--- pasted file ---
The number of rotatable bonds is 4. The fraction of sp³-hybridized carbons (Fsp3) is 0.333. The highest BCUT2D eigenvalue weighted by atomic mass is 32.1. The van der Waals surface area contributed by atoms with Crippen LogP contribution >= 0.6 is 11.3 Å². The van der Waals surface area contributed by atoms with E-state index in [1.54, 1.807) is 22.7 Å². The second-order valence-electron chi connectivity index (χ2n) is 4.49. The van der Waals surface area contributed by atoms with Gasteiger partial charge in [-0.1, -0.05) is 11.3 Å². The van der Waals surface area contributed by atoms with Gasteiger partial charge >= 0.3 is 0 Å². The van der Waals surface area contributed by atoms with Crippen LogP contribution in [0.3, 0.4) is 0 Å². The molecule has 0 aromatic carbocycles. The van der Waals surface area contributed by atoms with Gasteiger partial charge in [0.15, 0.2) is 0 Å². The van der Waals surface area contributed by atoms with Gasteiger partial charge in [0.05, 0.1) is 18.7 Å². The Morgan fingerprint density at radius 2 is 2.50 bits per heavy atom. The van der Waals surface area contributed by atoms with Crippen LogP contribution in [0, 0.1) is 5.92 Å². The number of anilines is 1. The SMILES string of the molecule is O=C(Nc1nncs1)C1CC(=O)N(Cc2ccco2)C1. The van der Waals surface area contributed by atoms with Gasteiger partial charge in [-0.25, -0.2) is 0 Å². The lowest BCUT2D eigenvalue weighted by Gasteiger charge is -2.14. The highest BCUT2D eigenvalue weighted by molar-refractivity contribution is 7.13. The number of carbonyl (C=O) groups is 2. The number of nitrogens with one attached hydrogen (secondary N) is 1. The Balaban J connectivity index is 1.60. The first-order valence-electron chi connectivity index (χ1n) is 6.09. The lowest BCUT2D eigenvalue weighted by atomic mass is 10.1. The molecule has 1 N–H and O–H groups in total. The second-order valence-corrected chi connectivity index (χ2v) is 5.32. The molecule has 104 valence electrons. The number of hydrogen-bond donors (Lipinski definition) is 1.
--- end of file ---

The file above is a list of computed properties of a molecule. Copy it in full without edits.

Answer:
The number of rotatable bonds is 4. The fraction of sp³-hybridized carbons (Fsp3) is 0.333. The highest BCUT2D eigenvalue weighted by atomic mass is 32.1. The van der Waals surface area contributed by atoms with Crippen LogP contribution >= 0.6 is 11.3 Å². The van der Waals surface area contributed by atoms with E-state index in [1.54, 1.807) is 22.7 Å². The second-order valence-electron chi connectivity index (χ2n) is 4.49. The van der Waals surface area contributed by atoms with Gasteiger partial charge in [-0.1, -0.05) is 11.3 Å². The van der Waals surface area contributed by atoms with Gasteiger partial charge >= 0.3 is 0 Å². The van der Waals surface area contributed by atoms with Crippen LogP contribution in [0.3, 0.4) is 0 Å². The molecule has 0 aromatic carbocycles. The van der Waals surface area contributed by atoms with Gasteiger partial charge in [0.15, 0.2) is 0 Å². The van der Waals surface area contributed by atoms with Gasteiger partial charge in [0.05, 0.1) is 18.7 Å². The Morgan fingerprint density at radius 2 is 2.50 bits per heavy atom. The van der Waals surface area contributed by atoms with Crippen LogP contribution in [0, 0.1) is 5.92 Å². The number of anilines is 1. The SMILES string of the molecule is O=C(Nc1nncs1)C1CC(=O)N(Cc2ccco2)C1. The van der Waals surface area contributed by atoms with Gasteiger partial charge in [-0.25, -0.2) is 0 Å². The lowest BCUT2D eigenvalue weighted by Gasteiger charge is -2.14. The highest BCUT2D eigenvalue weighted by molar-refractivity contribution is 7.13. The number of carbonyl (C=O) groups is 2. The number of nitrogens with one attached hydrogen (secondary N) is 1. The Balaban J connectivity index is 1.60. The first-order valence-electron chi connectivity index (χ1n) is 6.09. The lowest BCUT2D eigenvalue weighted by atomic mass is 10.1. The molecule has 1 N–H and O–H groups in total. The second-order valence-corrected chi connectivity index (χ2v) is 5.32. The molecule has 104 valence electrons. The number of hydrogen-bond donors (Lipinski definition) is 1.